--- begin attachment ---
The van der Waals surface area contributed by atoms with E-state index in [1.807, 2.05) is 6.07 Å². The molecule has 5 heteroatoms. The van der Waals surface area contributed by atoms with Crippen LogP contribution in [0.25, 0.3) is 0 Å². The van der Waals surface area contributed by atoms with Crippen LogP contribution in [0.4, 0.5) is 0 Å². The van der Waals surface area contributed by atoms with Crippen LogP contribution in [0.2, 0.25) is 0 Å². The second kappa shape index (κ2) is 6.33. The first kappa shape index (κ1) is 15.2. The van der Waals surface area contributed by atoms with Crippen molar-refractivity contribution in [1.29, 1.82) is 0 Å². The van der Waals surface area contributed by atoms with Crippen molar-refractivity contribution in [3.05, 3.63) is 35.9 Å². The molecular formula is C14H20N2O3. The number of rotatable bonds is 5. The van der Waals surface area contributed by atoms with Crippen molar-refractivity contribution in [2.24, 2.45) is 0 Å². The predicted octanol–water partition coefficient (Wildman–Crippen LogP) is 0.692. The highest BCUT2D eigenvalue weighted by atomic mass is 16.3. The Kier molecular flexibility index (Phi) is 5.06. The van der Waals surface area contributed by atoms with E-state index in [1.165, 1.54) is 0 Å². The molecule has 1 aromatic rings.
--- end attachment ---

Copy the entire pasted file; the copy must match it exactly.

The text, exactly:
The van der Waals surface area contributed by atoms with E-state index in [1.807, 2.05) is 6.07 Å². The molecule has 5 heteroatoms. The van der Waals surface area contributed by atoms with Crippen LogP contribution in [0.25, 0.3) is 0 Å². The van der Waals surface area contributed by atoms with Crippen LogP contribution in [0.4, 0.5) is 0 Å². The van der Waals surface area contributed by atoms with Crippen LogP contribution in [0.2, 0.25) is 0 Å². The second kappa shape index (κ2) is 6.33. The first kappa shape index (κ1) is 15.2. The van der Waals surface area contributed by atoms with Crippen molar-refractivity contribution in [1.29, 1.82) is 0 Å². The van der Waals surface area contributed by atoms with Crippen molar-refractivity contribution in [3.05, 3.63) is 35.9 Å². The molecular formula is C14H20N2O3. The number of rotatable bonds is 5. The van der Waals surface area contributed by atoms with Crippen molar-refractivity contribution in [2.24, 2.45) is 0 Å². The predicted octanol–water partition coefficient (Wildman–Crippen LogP) is 0.692. The highest BCUT2D eigenvalue weighted by atomic mass is 16.3. The Kier molecular flexibility index (Phi) is 5.06. The van der Waals surface area contributed by atoms with E-state index in [1.165, 1.54) is 0 Å². The molecule has 1 aromatic rings.